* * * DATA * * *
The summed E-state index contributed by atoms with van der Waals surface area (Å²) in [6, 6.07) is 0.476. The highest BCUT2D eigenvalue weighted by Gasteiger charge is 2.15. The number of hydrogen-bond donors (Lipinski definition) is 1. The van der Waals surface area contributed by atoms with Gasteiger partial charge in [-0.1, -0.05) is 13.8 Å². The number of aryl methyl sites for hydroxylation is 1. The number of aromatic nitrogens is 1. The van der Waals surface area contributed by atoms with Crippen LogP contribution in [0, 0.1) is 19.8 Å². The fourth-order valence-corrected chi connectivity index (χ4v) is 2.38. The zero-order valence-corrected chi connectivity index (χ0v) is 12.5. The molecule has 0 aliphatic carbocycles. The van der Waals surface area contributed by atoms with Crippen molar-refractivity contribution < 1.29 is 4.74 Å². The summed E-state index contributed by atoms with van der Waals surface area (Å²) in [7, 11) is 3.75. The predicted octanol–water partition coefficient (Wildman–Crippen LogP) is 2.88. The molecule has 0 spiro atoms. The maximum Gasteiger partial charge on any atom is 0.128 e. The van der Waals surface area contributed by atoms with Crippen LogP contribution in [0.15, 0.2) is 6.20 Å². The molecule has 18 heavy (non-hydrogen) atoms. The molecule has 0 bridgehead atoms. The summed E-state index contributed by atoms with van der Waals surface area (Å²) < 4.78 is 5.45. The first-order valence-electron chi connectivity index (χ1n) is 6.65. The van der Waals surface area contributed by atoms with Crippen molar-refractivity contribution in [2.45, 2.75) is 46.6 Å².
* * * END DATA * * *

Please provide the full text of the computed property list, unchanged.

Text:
The summed E-state index contributed by atoms with van der Waals surface area (Å²) in [6, 6.07) is 0.476. The highest BCUT2D eigenvalue weighted by Gasteiger charge is 2.15. The number of hydrogen-bond donors (Lipinski definition) is 1. The van der Waals surface area contributed by atoms with Gasteiger partial charge in [-0.1, -0.05) is 13.8 Å². The number of aryl methyl sites for hydroxylation is 1. The number of aromatic nitrogens is 1. The van der Waals surface area contributed by atoms with Crippen LogP contribution in [0, 0.1) is 19.8 Å². The fourth-order valence-corrected chi connectivity index (χ4v) is 2.38. The zero-order valence-corrected chi connectivity index (χ0v) is 12.5. The molecule has 0 aliphatic carbocycles. The van der Waals surface area contributed by atoms with Crippen molar-refractivity contribution < 1.29 is 4.74 Å². The summed E-state index contributed by atoms with van der Waals surface area (Å²) in [7, 11) is 3.75. The predicted octanol–water partition coefficient (Wildman–Crippen LogP) is 2.88. The molecule has 0 spiro atoms. The maximum Gasteiger partial charge on any atom is 0.128 e. The van der Waals surface area contributed by atoms with Crippen LogP contribution in [0.15, 0.2) is 6.20 Å². The molecule has 18 heavy (non-hydrogen) atoms. The molecule has 0 bridgehead atoms. The summed E-state index contributed by atoms with van der Waals surface area (Å²) < 4.78 is 5.45. The first-order valence-electron chi connectivity index (χ1n) is 6.65. The van der Waals surface area contributed by atoms with Crippen molar-refractivity contribution in [2.45, 2.75) is 46.6 Å².